“As I understand your argument,” Bradley said to Fox, “you are asking this court to become a super legislature and give free rein — despite what the statutes say — give free rein to municipal clerks to conduct elections, however they see fit. That, counsel, seems to me to be the greater danger to democracy, because you’re asking this court to override what the Legislature wrote.”

Attorney Misha Tseytlin, who is representing the Legislature, argued that the issue has already been decided by the Supreme Court and should not be reconsidered. He said the legal principle called stare decisis demands a past precedent should not be overruled unless there are substantial new facts after a case is settled, which hasn’t happened with regard to drop boxes.

Before Tseytlin finished his opening remarks, liberal Justice Jill Karofsky mentioned that U.S. Supreme Court Justice Samuel Alito argued that stare decisis doesn’t compel courts to follow precedent when they feel it was “egregiously wrong from the start” before that court overturned federal abortion protections in 2022. She suggested that principle could apply to the Wisconsin Supreme Court’s 2022 drop box ruling, known as the Teigen decision.

“What are we to do here if we believe that Teigen was egregiously wrong from the start, that its reasoning was exceptionally weak, and that the decision has had damaging consequences?” Karofsky said.

Tseytlin responded by saying there hasn’t been any problems administering elections since the 2022 decision and a “reasonable disagreement” between the justices on the court’s earlier ruling isn’t enough to warrant overturning precedent.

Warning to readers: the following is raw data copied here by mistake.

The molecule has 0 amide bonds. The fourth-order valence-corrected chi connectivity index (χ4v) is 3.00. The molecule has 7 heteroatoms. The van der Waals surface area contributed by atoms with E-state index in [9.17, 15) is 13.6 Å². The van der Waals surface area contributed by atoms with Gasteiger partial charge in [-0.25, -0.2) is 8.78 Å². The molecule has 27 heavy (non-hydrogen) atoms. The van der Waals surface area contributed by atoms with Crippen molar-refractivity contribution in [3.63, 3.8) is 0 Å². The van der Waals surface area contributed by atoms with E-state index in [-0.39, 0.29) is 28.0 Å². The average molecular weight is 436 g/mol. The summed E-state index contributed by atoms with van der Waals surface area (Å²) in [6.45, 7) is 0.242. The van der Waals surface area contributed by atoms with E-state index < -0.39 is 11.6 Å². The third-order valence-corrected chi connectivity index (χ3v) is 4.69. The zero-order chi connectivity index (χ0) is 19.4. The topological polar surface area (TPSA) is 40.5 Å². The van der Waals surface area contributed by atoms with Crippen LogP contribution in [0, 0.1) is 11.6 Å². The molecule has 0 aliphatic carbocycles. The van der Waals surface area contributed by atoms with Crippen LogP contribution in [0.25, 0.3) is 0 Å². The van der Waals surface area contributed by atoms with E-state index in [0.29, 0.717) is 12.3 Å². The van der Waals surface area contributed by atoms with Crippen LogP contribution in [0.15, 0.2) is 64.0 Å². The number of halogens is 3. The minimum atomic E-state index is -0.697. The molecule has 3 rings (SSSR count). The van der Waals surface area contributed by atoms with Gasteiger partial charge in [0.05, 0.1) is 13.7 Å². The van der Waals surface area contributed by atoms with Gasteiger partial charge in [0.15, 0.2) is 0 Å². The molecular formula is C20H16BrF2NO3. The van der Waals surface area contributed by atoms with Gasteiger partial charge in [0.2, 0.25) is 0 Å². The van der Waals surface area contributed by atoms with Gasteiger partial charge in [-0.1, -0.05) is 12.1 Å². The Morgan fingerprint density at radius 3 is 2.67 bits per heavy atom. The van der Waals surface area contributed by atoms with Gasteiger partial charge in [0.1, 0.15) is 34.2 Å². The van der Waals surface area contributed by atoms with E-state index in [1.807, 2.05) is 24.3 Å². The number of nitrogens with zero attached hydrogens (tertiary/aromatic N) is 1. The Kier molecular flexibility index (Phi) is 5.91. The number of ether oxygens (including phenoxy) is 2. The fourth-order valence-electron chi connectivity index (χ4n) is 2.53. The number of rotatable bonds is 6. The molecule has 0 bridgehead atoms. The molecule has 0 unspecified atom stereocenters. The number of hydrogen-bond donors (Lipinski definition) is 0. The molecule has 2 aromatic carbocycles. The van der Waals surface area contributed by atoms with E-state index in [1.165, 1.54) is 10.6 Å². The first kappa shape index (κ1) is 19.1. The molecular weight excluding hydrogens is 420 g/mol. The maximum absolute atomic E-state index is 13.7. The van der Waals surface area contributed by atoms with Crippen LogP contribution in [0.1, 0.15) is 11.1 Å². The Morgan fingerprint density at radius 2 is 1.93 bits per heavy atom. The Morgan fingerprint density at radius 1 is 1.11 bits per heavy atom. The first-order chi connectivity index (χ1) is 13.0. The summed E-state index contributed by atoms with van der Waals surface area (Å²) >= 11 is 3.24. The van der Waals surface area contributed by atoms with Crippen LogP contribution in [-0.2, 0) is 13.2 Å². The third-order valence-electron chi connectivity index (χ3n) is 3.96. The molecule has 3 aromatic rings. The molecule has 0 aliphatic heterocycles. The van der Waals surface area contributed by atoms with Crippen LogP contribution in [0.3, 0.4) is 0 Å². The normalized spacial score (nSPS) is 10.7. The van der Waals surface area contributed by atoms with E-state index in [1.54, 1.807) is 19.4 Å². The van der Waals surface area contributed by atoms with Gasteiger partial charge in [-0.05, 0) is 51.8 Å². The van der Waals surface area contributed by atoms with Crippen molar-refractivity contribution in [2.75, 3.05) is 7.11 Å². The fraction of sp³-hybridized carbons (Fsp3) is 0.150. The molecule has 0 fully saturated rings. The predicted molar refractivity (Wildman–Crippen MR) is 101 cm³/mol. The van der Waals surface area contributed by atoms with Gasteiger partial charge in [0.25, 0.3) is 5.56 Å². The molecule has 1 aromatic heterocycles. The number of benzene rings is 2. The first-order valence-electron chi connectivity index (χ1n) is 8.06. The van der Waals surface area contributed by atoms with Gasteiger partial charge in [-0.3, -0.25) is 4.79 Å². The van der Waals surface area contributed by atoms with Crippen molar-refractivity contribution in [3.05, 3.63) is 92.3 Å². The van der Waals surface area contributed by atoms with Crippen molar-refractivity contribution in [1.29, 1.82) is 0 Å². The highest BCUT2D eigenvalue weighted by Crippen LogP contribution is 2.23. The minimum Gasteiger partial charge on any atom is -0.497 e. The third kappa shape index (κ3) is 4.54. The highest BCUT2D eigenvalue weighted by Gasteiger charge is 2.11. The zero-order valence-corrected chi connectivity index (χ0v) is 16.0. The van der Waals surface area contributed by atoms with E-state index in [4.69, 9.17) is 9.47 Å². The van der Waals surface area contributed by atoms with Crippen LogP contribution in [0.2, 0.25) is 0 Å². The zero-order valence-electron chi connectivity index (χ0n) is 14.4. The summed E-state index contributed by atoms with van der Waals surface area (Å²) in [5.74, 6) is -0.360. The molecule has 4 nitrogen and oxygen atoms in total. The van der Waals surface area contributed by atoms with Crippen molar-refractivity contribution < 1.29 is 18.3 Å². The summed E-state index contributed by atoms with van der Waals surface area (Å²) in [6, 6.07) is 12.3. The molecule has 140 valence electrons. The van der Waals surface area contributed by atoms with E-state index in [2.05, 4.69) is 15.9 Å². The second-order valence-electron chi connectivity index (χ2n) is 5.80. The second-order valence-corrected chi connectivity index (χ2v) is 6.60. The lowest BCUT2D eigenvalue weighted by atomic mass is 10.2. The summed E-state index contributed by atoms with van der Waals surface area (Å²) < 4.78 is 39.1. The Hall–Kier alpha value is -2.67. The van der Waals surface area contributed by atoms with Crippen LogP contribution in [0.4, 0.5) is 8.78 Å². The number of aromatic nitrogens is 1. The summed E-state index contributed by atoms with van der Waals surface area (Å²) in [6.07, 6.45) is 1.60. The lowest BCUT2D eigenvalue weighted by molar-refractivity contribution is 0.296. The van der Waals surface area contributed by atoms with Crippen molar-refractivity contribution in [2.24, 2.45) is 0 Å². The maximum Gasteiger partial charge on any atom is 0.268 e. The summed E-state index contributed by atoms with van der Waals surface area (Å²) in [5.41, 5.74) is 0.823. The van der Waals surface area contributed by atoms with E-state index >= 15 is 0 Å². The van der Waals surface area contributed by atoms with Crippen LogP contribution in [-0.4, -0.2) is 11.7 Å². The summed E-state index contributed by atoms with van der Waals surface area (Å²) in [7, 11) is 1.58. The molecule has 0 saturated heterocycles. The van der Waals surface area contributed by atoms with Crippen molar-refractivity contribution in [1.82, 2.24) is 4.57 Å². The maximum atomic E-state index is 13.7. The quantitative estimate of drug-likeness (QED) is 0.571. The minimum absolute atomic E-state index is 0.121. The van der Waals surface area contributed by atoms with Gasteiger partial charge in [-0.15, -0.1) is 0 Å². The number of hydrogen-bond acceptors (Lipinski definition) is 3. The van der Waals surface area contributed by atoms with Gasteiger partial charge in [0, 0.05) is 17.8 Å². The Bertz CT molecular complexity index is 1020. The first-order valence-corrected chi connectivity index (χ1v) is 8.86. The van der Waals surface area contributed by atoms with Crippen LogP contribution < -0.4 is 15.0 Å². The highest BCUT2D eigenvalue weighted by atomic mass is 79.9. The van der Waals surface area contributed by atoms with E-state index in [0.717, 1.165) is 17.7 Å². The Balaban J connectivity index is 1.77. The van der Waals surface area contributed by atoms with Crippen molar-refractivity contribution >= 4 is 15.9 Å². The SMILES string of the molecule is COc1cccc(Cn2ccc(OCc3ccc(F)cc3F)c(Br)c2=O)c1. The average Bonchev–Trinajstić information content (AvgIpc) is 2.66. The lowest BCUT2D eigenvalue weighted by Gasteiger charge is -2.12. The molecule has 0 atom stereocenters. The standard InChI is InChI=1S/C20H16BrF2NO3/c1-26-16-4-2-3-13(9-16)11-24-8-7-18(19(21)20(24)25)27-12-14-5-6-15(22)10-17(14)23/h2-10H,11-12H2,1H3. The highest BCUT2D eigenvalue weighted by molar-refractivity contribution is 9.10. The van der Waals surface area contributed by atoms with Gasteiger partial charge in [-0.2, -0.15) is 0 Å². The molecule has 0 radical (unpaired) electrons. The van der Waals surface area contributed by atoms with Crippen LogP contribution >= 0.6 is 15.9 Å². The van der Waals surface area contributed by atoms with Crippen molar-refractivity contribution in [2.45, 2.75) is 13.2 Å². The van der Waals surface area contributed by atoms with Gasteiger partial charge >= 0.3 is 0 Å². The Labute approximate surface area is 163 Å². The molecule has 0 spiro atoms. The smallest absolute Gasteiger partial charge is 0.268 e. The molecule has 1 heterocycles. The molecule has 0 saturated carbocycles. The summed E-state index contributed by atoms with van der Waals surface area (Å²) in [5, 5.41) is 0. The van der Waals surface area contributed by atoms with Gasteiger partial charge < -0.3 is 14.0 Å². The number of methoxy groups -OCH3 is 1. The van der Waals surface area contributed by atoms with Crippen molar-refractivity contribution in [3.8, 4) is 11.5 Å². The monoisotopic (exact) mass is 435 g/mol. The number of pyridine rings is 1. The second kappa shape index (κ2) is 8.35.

Liberal justices also brought up a letter Tseytlin sent to the Dane County Clerk in 2020 when he was representing Republican Wisconsin Assembly Speaker Robin Vos and former Republican State Senate Majority Leader Scott Fitzgerald. In that letter, Tseytlin stated that drop boxes were “wholeheartedly” supported and “expressly authorized” by the Legislature.

Liberal Justice Rebecca Dallet asked why the Tseytlin and the Legislature have reversed their position.

“Generally, your honor, when one hears new arguments and learns new analysis, one doesn’t just say I’m not changing my mind,” Tseytlin said. “At that point, no one even criticized drop boxes legality at that point.”

He said once the ballot drop boxes were challenged in the case that led to the Teigen decision, facts were developed and arguments were heard. Tseytlin said the court’s former conservative majority gave an authoritative interpretation of state statute and he’s not aware of any other scenario of a court doing that without new facts coming to light.

“I understand that there was very strong disagreement in Teigen about drop boxes,” Tseytlin said. “I think that the principle of stare decisis is too valuable to cash out for drop boxes.”

Tseytlin said if the 2022 ballot box ruling is overturned now, the issue will be back in court anytime the court’s majority shifts in the future.

Listen to the WPR report

Liberal justices question Wisconsin Supreme Court ruling banning most ballot drop boxes was originally published by Wisconsin Public Radio.